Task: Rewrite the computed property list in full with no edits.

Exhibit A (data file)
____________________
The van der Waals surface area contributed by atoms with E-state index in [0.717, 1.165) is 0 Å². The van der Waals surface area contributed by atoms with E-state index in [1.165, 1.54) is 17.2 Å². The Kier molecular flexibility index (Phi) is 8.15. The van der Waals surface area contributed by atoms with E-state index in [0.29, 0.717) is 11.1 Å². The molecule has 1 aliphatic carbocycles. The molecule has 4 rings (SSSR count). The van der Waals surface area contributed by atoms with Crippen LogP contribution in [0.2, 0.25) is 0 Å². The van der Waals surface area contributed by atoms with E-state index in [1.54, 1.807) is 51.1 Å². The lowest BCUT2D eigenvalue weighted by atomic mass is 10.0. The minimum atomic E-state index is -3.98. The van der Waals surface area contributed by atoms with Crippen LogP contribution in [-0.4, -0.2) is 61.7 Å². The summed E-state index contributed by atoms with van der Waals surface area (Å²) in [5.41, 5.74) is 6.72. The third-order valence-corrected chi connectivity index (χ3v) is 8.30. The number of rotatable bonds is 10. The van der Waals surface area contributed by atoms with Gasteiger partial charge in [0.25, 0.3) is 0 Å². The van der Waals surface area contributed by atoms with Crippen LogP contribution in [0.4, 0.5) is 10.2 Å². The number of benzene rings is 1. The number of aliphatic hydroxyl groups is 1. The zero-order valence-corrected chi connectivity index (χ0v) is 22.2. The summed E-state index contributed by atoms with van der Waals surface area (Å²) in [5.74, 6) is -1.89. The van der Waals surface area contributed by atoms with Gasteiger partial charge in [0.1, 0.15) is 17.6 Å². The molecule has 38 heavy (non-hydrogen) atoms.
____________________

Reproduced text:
The van der Waals surface area contributed by atoms with E-state index in [0.717, 1.165) is 0 Å². The van der Waals surface area contributed by atoms with E-state index in [1.165, 1.54) is 17.2 Å². The Kier molecular flexibility index (Phi) is 8.15. The van der Waals surface area contributed by atoms with E-state index in [0.29, 0.717) is 11.1 Å². The molecule has 1 aliphatic carbocycles. The molecule has 4 rings (SSSR count). The van der Waals surface area contributed by atoms with Crippen LogP contribution in [0.2, 0.25) is 0 Å². The van der Waals surface area contributed by atoms with E-state index in [1.54, 1.807) is 51.1 Å². The lowest BCUT2D eigenvalue weighted by atomic mass is 10.0. The minimum atomic E-state index is -3.98. The van der Waals surface area contributed by atoms with Crippen LogP contribution in [-0.4, -0.2) is 61.7 Å². The summed E-state index contributed by atoms with van der Waals surface area (Å²) in [5.41, 5.74) is 6.72. The third-order valence-corrected chi connectivity index (χ3v) is 8.30. The number of rotatable bonds is 10. The van der Waals surface area contributed by atoms with Gasteiger partial charge in [0.25, 0.3) is 0 Å². The van der Waals surface area contributed by atoms with Crippen LogP contribution in [0.4, 0.5) is 10.2 Å². The number of benzene rings is 1. The number of aliphatic hydroxyl groups is 1. The zero-order valence-corrected chi connectivity index (χ0v) is 22.2. The summed E-state index contributed by atoms with van der Waals surface area (Å²) in [5.74, 6) is -1.89. The van der Waals surface area contributed by atoms with Gasteiger partial charge in [0.1, 0.15) is 17.6 Å². The molecule has 38 heavy (non-hydrogen) atoms.